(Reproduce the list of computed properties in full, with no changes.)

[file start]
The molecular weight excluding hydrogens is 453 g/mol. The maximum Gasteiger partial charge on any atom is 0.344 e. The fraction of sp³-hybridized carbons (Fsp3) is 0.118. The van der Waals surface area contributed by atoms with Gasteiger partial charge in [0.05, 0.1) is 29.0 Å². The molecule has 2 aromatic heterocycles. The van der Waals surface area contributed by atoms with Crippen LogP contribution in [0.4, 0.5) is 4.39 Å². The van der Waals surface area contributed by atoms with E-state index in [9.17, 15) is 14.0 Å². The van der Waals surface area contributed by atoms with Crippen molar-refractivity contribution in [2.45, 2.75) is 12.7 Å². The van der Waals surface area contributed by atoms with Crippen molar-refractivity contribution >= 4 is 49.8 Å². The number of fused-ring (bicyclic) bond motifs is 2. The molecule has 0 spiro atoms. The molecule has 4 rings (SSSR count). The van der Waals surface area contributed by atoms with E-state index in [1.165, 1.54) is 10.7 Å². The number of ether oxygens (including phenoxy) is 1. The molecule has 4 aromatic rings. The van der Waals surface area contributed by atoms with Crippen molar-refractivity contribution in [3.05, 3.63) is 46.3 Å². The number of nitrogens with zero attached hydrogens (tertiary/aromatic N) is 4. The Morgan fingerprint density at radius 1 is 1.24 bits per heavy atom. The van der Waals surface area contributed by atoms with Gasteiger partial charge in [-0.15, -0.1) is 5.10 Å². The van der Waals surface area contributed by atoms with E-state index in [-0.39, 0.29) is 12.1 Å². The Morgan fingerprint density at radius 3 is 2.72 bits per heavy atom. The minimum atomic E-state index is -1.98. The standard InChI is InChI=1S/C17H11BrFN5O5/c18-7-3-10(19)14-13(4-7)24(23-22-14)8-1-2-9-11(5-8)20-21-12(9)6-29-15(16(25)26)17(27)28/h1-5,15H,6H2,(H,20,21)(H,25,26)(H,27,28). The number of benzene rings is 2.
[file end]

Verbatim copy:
The molecular weight excluding hydrogens is 453 g/mol. The maximum Gasteiger partial charge on any atom is 0.344 e. The fraction of sp³-hybridized carbons (Fsp3) is 0.118. The van der Waals surface area contributed by atoms with Gasteiger partial charge in [0.05, 0.1) is 29.0 Å². The molecule has 2 aromatic heterocycles. The van der Waals surface area contributed by atoms with Crippen LogP contribution in [0.4, 0.5) is 4.39 Å². The van der Waals surface area contributed by atoms with E-state index in [9.17, 15) is 14.0 Å². The van der Waals surface area contributed by atoms with Crippen molar-refractivity contribution in [2.45, 2.75) is 12.7 Å². The van der Waals surface area contributed by atoms with Crippen molar-refractivity contribution >= 4 is 49.8 Å². The number of fused-ring (bicyclic) bond motifs is 2. The molecule has 0 spiro atoms. The molecule has 4 rings (SSSR count). The van der Waals surface area contributed by atoms with E-state index in [1.165, 1.54) is 10.7 Å². The number of ether oxygens (including phenoxy) is 1. The molecule has 4 aromatic rings. The van der Waals surface area contributed by atoms with Crippen molar-refractivity contribution in [3.05, 3.63) is 46.3 Å². The number of nitrogens with zero attached hydrogens (tertiary/aromatic N) is 4. The Morgan fingerprint density at radius 1 is 1.24 bits per heavy atom. The van der Waals surface area contributed by atoms with Gasteiger partial charge in [-0.15, -0.1) is 5.10 Å². The van der Waals surface area contributed by atoms with E-state index in [-0.39, 0.29) is 12.1 Å². The Morgan fingerprint density at radius 3 is 2.72 bits per heavy atom. The minimum atomic E-state index is -1.98. The standard InChI is InChI=1S/C17H11BrFN5O5/c18-7-3-10(19)14-13(4-7)24(23-22-14)8-1-2-9-11(5-8)20-21-12(9)6-29-15(16(25)26)17(27)28/h1-5,15H,6H2,(H,20,21)(H,25,26)(H,27,28). The number of benzene rings is 2.